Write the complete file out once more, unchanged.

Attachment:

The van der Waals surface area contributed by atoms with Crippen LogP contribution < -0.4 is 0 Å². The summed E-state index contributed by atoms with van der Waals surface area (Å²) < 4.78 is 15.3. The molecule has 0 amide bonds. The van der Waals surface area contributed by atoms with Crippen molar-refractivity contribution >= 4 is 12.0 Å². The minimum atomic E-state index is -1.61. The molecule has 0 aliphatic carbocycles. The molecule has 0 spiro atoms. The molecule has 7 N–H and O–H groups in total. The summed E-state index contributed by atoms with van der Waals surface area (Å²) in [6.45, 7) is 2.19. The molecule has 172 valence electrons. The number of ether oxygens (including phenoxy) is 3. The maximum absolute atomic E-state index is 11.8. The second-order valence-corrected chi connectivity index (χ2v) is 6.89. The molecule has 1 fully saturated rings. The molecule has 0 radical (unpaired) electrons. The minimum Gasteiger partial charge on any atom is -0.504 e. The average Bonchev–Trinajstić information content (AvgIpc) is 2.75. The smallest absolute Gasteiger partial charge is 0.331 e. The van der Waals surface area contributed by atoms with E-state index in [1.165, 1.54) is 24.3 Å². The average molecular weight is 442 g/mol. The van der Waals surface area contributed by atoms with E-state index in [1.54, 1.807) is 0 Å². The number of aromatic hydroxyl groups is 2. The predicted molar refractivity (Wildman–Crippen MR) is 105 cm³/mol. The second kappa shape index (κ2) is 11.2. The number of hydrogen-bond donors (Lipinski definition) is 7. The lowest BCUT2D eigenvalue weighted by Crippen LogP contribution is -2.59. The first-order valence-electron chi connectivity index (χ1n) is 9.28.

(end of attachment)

The van der Waals surface area contributed by atoms with Crippen LogP contribution < -0.4 is 0 Å². The summed E-state index contributed by atoms with van der Waals surface area (Å²) < 4.78 is 15.3. The molecule has 0 amide bonds. The van der Waals surface area contributed by atoms with Crippen molar-refractivity contribution >= 4 is 12.0 Å². The minimum atomic E-state index is -1.61. The molecule has 0 aliphatic carbocycles. The molecule has 0 spiro atoms. The molecule has 7 N–H and O–H groups in total. The summed E-state index contributed by atoms with van der Waals surface area (Å²) in [6.45, 7) is 2.19. The molecule has 172 valence electrons. The number of ether oxygens (including phenoxy) is 3. The maximum absolute atomic E-state index is 11.8. The second-order valence-corrected chi connectivity index (χ2v) is 6.89. The molecule has 1 fully saturated rings. The molecule has 0 radical (unpaired) electrons. The minimum Gasteiger partial charge on any atom is -0.504 e. The average Bonchev–Trinajstić information content (AvgIpc) is 2.75. The smallest absolute Gasteiger partial charge is 0.331 e. The van der Waals surface area contributed by atoms with E-state index in [1.165, 1.54) is 24.3 Å². The average molecular weight is 442 g/mol. The van der Waals surface area contributed by atoms with E-state index in [1.54, 1.807) is 0 Å². The number of aromatic hydroxyl groups is 2. The predicted molar refractivity (Wildman–Crippen MR) is 105 cm³/mol. The second kappa shape index (κ2) is 11.2. The number of hydrogen-bond donors (Lipinski definition) is 7. The lowest BCUT2D eigenvalue weighted by Crippen LogP contribution is -2.59. The first-order valence-electron chi connectivity index (χ1n) is 9.28.